In addition to our readings, we also craft sacred druidic and shamanic ritual tools such as talking sticks, rattles, drums, or divination tools such as ogham staves or rune stones. The crafting of our ritual and divination tools follows a deeply shamanic and archetypal process that seeks to align with the spirits of the natural world, the elements, and the movement of the earth. The process is informed by druidic, shamanic, and other spiritual traditions, and we seek to deeply observe holidays and deities relevant to the tool we are crafting. See some of our past projects below and check our Etsy shop for current offerings.
Harvesting. All of our tools are of natural materials. This means that we must take them from nature, and in doing so, we work with the spirits and in considerations of modern ecological knowledge. The harvesting takes different forms, but always is in deep observance of the spirits of nature. Usually the harvest is natural and takes materials that have already fallen, such as branches or leaves, asking for permission and clarity from the spirits of place. When we do remove something from a living entity (such as for cedar smudge bundles), we always commune with the spirit of that entity, asking permission and following instructions of what to take and from where. We then make votive offerings of thanks to that spirit.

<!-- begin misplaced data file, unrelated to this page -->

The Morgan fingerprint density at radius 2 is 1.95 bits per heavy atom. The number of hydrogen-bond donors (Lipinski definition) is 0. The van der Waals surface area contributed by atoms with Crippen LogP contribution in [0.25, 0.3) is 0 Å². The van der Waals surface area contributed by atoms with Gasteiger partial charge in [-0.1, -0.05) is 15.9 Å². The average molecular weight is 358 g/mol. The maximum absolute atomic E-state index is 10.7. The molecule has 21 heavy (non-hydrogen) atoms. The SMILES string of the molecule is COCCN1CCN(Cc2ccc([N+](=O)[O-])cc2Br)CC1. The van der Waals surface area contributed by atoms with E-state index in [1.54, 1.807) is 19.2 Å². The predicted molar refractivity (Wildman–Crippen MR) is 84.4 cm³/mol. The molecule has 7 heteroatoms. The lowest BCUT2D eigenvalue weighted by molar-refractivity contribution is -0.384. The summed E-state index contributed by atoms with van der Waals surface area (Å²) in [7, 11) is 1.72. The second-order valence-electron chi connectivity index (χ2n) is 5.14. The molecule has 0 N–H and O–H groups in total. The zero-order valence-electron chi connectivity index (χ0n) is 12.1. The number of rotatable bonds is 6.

Sitting. We usually sit with the harvested materials for some time. This involves also allowing it to sit with us. After smudging and prayer, We will place it on our altar or some other meaningful place and allow it to come to rest. This part of the process allows us to also rest, and detach from our intentions and beliefs on what the piece should become. In this place of stillness, we can become aware instead of the piece’s own intentions on what it wants to become. There is no set time for this, it sometimes happens very quickly, other pieces have taken several months.
Dialogue. After this period, we begin a more active dialogue with the piece. This might include some initial working such as whittling or sanding, or just sitting while holding the piece, examining it and listening for the spirit in it. This begins the hollow bone creativity in which we more consciously abandon our intentions and hands, surrendering them to the spirit. Jung called this form of creativity visionary creativity.
Creation. The piece is then finished in a process of continued dialogue and hollow bone creativity.